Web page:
Air strikes hit a part of northwest Syria for the first time since a cease-fire was declared 10 days ago, a war monitor and rebel group spokesman said on Tuesday.
Syrian government forces and their Russian allies unilaterally agreed a truce on August 31 in opposition-controlled Idlib, where a "de-escalation zone" was brokered two years ago.
Since August 31 the intense air strikes by Russian and Syrian warplanes that had accompanied a Syrian government push to re-take the area have stopped, although there has been ground fighting and shelling.
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The United States said its forces had carried out strikes against an Al-Qaida facility in Idlib on the day the cease-fire came into effect.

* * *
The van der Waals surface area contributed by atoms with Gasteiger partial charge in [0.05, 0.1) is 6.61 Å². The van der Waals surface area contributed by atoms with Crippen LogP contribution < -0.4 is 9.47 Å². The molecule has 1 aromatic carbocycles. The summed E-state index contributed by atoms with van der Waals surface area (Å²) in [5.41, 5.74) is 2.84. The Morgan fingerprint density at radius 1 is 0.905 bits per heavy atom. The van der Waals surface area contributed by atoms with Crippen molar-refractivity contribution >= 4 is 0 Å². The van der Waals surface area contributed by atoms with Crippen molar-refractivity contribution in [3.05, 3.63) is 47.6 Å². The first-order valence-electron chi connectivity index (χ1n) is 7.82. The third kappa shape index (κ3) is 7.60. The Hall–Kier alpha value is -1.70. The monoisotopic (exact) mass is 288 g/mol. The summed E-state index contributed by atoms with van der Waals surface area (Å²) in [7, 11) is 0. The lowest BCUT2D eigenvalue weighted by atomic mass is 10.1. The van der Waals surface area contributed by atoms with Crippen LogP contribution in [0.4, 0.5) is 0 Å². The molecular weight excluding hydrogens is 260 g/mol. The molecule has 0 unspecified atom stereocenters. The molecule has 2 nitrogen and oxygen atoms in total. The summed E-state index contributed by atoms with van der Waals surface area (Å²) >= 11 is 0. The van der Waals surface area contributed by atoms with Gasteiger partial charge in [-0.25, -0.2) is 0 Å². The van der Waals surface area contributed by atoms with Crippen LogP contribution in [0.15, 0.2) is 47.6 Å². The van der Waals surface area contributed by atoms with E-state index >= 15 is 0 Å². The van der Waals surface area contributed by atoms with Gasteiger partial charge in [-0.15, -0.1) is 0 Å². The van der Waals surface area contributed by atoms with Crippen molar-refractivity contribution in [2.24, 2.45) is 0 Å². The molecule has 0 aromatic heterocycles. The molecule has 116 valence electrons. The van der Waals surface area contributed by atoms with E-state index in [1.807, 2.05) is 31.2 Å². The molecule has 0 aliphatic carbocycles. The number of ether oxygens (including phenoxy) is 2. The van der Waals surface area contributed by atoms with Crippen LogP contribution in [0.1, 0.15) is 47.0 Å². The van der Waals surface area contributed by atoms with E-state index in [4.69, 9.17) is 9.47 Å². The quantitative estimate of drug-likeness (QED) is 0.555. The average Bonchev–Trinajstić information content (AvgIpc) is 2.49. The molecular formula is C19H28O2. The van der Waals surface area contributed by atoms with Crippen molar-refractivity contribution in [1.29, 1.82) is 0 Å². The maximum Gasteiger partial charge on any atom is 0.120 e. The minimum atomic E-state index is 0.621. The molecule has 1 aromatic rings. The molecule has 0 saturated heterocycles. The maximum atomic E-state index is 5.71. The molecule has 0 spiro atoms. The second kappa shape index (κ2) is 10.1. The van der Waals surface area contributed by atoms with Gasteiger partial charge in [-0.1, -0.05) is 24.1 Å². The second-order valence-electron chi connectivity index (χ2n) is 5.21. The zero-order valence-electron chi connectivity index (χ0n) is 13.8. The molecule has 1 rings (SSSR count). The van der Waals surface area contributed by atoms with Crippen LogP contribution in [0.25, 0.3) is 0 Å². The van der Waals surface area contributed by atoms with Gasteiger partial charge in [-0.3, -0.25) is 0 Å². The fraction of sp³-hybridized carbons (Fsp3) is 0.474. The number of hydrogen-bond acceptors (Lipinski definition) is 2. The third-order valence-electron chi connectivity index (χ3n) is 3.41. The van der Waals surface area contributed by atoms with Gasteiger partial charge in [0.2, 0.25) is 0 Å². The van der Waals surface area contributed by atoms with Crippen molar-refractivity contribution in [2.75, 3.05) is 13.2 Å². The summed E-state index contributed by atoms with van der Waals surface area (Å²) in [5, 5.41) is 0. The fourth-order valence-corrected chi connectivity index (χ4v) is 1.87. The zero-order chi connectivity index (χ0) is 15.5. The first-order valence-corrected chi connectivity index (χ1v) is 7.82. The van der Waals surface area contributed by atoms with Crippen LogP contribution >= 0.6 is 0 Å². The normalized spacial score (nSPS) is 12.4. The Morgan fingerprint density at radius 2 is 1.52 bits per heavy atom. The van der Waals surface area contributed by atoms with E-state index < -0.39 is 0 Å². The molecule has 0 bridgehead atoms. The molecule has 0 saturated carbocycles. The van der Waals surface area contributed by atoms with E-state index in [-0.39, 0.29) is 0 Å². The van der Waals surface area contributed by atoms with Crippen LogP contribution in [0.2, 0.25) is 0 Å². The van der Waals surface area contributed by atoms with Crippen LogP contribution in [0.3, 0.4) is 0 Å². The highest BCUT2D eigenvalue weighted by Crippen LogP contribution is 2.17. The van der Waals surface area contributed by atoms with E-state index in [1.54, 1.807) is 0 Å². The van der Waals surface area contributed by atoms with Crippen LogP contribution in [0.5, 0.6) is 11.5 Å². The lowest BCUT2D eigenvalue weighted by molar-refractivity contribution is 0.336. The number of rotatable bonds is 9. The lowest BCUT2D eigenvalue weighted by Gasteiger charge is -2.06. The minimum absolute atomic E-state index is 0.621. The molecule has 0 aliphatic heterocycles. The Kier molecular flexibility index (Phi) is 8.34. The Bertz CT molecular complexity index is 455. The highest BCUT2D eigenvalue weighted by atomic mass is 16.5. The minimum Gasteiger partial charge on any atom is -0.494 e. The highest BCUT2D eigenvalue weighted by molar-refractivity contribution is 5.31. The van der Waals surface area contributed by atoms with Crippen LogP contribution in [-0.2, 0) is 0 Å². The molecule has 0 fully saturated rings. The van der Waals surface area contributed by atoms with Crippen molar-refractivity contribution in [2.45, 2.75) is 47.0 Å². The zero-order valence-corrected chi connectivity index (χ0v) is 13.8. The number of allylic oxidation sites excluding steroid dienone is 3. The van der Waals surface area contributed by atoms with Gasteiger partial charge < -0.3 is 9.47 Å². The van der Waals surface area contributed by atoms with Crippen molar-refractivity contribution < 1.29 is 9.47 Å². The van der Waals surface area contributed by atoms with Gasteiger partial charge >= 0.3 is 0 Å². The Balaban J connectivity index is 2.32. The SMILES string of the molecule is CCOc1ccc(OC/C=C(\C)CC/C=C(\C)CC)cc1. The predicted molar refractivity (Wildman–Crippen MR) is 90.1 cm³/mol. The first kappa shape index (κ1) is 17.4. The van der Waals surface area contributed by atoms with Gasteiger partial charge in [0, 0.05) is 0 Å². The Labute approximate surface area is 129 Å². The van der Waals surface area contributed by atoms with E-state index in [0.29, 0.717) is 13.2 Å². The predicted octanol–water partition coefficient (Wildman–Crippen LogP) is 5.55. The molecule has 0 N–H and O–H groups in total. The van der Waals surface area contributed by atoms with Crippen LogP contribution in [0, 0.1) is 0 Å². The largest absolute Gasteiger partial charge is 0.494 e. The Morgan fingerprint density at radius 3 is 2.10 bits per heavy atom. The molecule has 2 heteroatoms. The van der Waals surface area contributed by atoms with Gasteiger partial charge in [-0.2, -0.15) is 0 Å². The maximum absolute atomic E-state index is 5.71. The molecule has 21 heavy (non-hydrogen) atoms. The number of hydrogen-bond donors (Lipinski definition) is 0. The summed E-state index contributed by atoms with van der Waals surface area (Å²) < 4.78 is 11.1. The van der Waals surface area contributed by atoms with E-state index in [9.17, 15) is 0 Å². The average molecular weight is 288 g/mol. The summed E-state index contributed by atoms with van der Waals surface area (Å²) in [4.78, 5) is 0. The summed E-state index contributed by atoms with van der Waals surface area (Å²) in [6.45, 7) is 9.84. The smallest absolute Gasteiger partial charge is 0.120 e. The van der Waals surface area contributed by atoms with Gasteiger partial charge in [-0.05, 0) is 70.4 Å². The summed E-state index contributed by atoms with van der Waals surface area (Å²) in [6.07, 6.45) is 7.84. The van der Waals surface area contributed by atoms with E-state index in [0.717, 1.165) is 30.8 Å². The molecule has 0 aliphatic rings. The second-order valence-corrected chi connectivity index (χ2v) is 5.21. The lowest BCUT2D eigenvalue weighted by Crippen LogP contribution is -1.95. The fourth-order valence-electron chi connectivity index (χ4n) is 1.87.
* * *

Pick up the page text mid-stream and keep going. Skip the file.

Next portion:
The Syrian Observatory for Human Rights war monitor, based in Britain, said planes had carried out two raids on in the strategic Jabal al-Akrad mountain range near the western Latakia coast.
It is not clear if these raids signal a return to the Russian and Syrian campaign of heavy air strikes.
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Mohammad Rashid, spokesman for the Jaish al-Nasr rebel faction, said the two raids, which he said had been carried out by Russian planes, were the first since the cease-fire began.
The truce was the second declared in August in Idlib, the only major swathe of the country still in rebel hands after more than eight years of war. A cease-fire in early August collapsed three days in, after which the Russian-backed army pressed its offensive and gained ground.
Idlib province houses millions of people who have fled war elsewhere in Syria. Hundreds of civilians have been killed since an offensive to take the area began in April.
The dominant force in Idlib is Hayat Tahrir al-Sham, a jihadist alliance formerly known as the Nusra Front, which cut ties to al Qaeda in 2016. However, a wide array of factions, including Turkey-backed rebels, also have a presence.